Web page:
Next Friday, Feb. 24, University of Southern Maine is hosting a presentation and community discussion about how sea level rise over the next several decades could affect the city of Portland. The New England Environmental Finance Center has recently completed a study on sea levels and storm surge potential in the city’s Back Cove area.
Among the speakers will be Mayor Michael Brennan, New England Environmental Finance Center Director Sam Merrill and Peter Slovinsky of the Maine Geological Survey.
Here are a couple of paragraphs about the Friday activities as provided by USM’s Muskie School of Public Service, which is hosting the event at the Wishcamper Center:
The NE/EFC efforts follow a July 2011 resolution by the Portland City Council supporting the development of a sea level rise adaptation plan. Audience members will have the opportunity to help frame the adaptation planning process through breakout sessions and open discussion after the presentation. Interested stakeholders are encouraged to attend and provide input.
The NE/EFC analysis is based on simulation modeling from the center’s Coastal Adaptation to Sea level rise Tool (COAST), an assessment tool that assists municipalities in evaluating the costs and benefits of adaptation actions in response to threats of sea level rise and storm surge. A review of COAST results will show the prospective losses in Back Cove real estate values under a variety of sea level rise, storm surge, and adaptation scenarios.
This is a subject my friend and Maine Public Broadcasting Network newsman Tom Porter, the dapper fellow with the British accent on the radio show Maine Things Considered, reported on this past week.
Tom talked to Merrill, Slovinsky and City Councilor David Marshall for his piece, and Slovinsky told him researchers plotted out what portions of Portland would look like after sea level rises ranging from a foot to six feet over the next century.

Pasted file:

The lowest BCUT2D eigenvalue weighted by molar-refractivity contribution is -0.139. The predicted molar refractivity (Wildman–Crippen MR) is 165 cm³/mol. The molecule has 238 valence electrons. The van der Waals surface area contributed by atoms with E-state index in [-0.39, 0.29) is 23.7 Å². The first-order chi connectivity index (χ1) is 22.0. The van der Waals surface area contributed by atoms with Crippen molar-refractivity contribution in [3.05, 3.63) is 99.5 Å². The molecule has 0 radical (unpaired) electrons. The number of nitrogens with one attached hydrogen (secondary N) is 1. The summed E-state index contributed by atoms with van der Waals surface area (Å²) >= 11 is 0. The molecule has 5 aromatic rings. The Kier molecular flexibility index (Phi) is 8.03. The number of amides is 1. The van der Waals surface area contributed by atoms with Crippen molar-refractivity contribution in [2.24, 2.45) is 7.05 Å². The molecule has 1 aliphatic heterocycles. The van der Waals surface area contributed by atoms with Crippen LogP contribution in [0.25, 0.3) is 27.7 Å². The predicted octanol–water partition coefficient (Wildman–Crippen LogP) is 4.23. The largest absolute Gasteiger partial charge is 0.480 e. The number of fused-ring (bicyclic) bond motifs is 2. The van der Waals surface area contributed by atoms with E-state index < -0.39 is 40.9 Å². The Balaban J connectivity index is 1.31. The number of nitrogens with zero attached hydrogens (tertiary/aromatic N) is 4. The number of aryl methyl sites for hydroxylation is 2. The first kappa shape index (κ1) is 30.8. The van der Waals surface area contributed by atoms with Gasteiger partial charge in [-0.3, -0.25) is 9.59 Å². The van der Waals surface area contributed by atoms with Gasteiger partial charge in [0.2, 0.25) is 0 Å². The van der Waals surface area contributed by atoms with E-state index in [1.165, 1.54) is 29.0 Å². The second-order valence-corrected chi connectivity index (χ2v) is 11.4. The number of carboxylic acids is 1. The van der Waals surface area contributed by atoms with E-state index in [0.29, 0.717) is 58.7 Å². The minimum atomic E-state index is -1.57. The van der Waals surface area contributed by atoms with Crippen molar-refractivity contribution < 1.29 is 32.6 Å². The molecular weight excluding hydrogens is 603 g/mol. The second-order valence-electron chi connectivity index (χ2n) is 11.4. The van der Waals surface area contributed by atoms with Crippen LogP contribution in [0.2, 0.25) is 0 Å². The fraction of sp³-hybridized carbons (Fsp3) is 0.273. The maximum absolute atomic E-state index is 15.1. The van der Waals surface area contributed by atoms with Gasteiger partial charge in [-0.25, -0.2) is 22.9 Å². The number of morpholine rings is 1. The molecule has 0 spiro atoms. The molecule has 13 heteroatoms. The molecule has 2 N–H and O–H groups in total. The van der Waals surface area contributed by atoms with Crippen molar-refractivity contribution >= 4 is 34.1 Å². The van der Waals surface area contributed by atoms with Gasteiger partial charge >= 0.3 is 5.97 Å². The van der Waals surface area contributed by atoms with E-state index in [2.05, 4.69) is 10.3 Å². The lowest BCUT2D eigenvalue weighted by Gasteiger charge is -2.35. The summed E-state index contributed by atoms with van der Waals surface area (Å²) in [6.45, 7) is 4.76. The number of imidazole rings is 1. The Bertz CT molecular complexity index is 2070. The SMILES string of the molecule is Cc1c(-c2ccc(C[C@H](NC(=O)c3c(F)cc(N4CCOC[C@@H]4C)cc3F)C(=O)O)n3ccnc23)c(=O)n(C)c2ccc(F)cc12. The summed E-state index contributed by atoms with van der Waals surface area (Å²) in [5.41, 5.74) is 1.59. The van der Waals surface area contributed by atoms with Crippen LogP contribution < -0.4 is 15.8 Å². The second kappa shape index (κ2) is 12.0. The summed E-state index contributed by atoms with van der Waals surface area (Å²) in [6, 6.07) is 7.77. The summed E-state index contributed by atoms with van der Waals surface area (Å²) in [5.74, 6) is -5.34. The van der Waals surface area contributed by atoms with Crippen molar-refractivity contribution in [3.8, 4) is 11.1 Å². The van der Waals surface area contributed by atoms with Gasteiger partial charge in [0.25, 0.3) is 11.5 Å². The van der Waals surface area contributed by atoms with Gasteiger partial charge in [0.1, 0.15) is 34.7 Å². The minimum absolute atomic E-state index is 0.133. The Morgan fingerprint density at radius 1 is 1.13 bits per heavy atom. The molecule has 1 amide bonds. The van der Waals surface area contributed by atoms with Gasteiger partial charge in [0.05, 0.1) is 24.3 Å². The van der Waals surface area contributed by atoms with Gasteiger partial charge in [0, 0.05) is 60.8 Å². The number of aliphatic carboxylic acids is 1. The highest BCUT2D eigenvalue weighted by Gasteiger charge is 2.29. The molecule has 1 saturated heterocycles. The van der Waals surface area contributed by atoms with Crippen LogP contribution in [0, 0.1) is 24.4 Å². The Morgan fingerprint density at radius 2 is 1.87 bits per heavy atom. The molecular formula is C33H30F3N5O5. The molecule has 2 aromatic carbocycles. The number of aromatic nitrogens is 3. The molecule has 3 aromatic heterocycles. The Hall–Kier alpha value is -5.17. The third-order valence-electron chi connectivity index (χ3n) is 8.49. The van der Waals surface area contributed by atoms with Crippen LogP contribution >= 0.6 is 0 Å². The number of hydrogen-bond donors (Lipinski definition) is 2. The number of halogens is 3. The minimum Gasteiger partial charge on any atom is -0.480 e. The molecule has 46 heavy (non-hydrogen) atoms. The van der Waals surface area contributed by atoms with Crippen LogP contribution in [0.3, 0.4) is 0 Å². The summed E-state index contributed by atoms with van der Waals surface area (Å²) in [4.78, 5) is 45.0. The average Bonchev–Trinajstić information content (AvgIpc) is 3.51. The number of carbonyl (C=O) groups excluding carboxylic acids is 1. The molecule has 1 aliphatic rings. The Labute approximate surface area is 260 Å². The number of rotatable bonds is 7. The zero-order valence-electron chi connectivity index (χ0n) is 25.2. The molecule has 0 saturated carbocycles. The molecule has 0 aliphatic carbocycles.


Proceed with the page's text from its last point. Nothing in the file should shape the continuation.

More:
Slovinsky also noted more immediately, storm surges and high tides could more regularly creep up on low-lying areas of Maine’s largest city.
Merrill told Tom local investments adding up to $100 million in the short term — presumably to raise structures over a higher flood line, among other things — could save citizens $400 million by 2050.
Marshall noted in the MPBN segment that building code changes could be one way the city prepares for the higher water marks, pointing out that in Hamburg, Germany, buildings are required to be built at least six feet above sea level.
This whole conversation reminds me of a 2006 report released by the Natural Resources Council of Maine depicting the 20 coastal Maine communities most at risk as the sea level rises over the next half century to a century.
At that time, the NRCM, using University of Maine Climate Change Institute help, claimed a three-foot sea level rise by 2100 is about a “middle range of what might occur due to global warming” and the steady melting of the polar ice caps. Three feet works out to just under one meter, for reference.
In addition to the computer-generated flood image posted above, here’s another map NRCM released to show how much of Portland would be under water with a one-meter sea level rise (in red) and a six-meter rise, which would be a high end estimate for the year 2100.